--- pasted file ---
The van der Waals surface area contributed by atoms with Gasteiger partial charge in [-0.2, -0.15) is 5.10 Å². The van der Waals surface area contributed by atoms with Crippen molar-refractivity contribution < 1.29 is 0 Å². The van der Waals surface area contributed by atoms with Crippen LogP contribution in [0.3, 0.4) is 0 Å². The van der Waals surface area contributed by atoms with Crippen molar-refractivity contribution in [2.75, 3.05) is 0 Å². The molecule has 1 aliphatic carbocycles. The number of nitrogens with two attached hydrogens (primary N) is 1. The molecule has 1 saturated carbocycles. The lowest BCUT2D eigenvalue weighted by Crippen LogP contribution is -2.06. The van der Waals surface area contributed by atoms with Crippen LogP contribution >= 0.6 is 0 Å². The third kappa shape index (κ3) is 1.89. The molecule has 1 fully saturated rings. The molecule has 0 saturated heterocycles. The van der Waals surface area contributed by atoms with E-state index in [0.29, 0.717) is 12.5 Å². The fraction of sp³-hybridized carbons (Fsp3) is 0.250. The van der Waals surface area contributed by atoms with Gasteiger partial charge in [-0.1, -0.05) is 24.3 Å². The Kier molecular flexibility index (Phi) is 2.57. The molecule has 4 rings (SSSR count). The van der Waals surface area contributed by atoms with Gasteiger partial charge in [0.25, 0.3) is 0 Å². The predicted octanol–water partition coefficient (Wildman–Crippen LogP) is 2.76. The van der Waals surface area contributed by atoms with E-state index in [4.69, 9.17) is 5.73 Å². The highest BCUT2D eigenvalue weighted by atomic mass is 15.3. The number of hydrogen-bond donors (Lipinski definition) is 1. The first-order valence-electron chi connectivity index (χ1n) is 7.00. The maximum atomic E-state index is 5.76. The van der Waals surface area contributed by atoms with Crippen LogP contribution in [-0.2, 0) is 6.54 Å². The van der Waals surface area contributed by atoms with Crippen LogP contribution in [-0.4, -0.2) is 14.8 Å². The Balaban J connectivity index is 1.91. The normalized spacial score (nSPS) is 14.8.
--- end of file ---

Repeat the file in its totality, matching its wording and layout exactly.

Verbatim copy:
The van der Waals surface area contributed by atoms with Gasteiger partial charge in [-0.2, -0.15) is 5.10 Å². The van der Waals surface area contributed by atoms with Crippen molar-refractivity contribution < 1.29 is 0 Å². The van der Waals surface area contributed by atoms with Crippen LogP contribution in [0.3, 0.4) is 0 Å². The van der Waals surface area contributed by atoms with Crippen molar-refractivity contribution in [2.75, 3.05) is 0 Å². The molecule has 1 aliphatic carbocycles. The number of nitrogens with two attached hydrogens (primary N) is 1. The molecule has 1 saturated carbocycles. The lowest BCUT2D eigenvalue weighted by Crippen LogP contribution is -2.06. The van der Waals surface area contributed by atoms with Crippen LogP contribution >= 0.6 is 0 Å². The third kappa shape index (κ3) is 1.89. The molecule has 1 fully saturated rings. The molecule has 0 saturated heterocycles. The van der Waals surface area contributed by atoms with E-state index in [0.29, 0.717) is 12.5 Å². The fraction of sp³-hybridized carbons (Fsp3) is 0.250. The van der Waals surface area contributed by atoms with Gasteiger partial charge in [-0.1, -0.05) is 24.3 Å². The Kier molecular flexibility index (Phi) is 2.57. The molecule has 4 rings (SSSR count). The van der Waals surface area contributed by atoms with Gasteiger partial charge in [0.25, 0.3) is 0 Å². The predicted octanol–water partition coefficient (Wildman–Crippen LogP) is 2.76. The van der Waals surface area contributed by atoms with E-state index in [4.69, 9.17) is 5.73 Å². The highest BCUT2D eigenvalue weighted by atomic mass is 15.3. The number of hydrogen-bond donors (Lipinski definition) is 1. The first-order valence-electron chi connectivity index (χ1n) is 7.00. The maximum atomic E-state index is 5.76. The van der Waals surface area contributed by atoms with Crippen LogP contribution in [-0.2, 0) is 6.54 Å². The van der Waals surface area contributed by atoms with Crippen LogP contribution in [-0.4, -0.2) is 14.8 Å². The Balaban J connectivity index is 1.91. The normalized spacial score (nSPS) is 14.8.